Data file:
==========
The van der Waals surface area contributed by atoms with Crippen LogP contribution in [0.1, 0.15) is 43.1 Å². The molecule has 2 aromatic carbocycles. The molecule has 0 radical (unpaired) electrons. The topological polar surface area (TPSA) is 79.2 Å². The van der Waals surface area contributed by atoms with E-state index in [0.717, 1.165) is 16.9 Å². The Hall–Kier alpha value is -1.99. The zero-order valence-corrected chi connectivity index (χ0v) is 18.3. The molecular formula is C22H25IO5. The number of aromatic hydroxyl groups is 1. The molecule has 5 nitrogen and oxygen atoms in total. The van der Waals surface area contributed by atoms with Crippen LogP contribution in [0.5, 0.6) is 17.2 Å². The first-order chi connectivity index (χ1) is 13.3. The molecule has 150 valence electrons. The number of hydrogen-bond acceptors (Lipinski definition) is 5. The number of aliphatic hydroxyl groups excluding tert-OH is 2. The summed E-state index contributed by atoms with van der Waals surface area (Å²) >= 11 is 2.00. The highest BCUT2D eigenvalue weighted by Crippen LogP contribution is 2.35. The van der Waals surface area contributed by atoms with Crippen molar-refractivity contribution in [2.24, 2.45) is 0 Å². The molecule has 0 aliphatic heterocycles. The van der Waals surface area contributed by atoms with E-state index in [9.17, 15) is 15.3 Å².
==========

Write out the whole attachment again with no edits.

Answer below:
The van der Waals surface area contributed by atoms with Crippen LogP contribution in [0.1, 0.15) is 43.1 Å². The molecule has 2 aromatic carbocycles. The molecule has 0 radical (unpaired) electrons. The topological polar surface area (TPSA) is 79.2 Å². The van der Waals surface area contributed by atoms with E-state index in [0.717, 1.165) is 16.9 Å². The Hall–Kier alpha value is -1.99. The zero-order valence-corrected chi connectivity index (χ0v) is 18.3. The molecular formula is C22H25IO5. The number of aromatic hydroxyl groups is 1. The molecule has 5 nitrogen and oxygen atoms in total. The van der Waals surface area contributed by atoms with Crippen LogP contribution in [0.5, 0.6) is 17.2 Å². The first-order chi connectivity index (χ1) is 13.3. The molecule has 150 valence electrons. The number of hydrogen-bond acceptors (Lipinski definition) is 5. The number of aliphatic hydroxyl groups excluding tert-OH is 2. The summed E-state index contributed by atoms with van der Waals surface area (Å²) >= 11 is 2.00. The highest BCUT2D eigenvalue weighted by Crippen LogP contribution is 2.35. The van der Waals surface area contributed by atoms with Crippen molar-refractivity contribution in [2.24, 2.45) is 0 Å². The molecule has 0 aliphatic heterocycles. The van der Waals surface area contributed by atoms with E-state index in [9.17, 15) is 15.3 Å².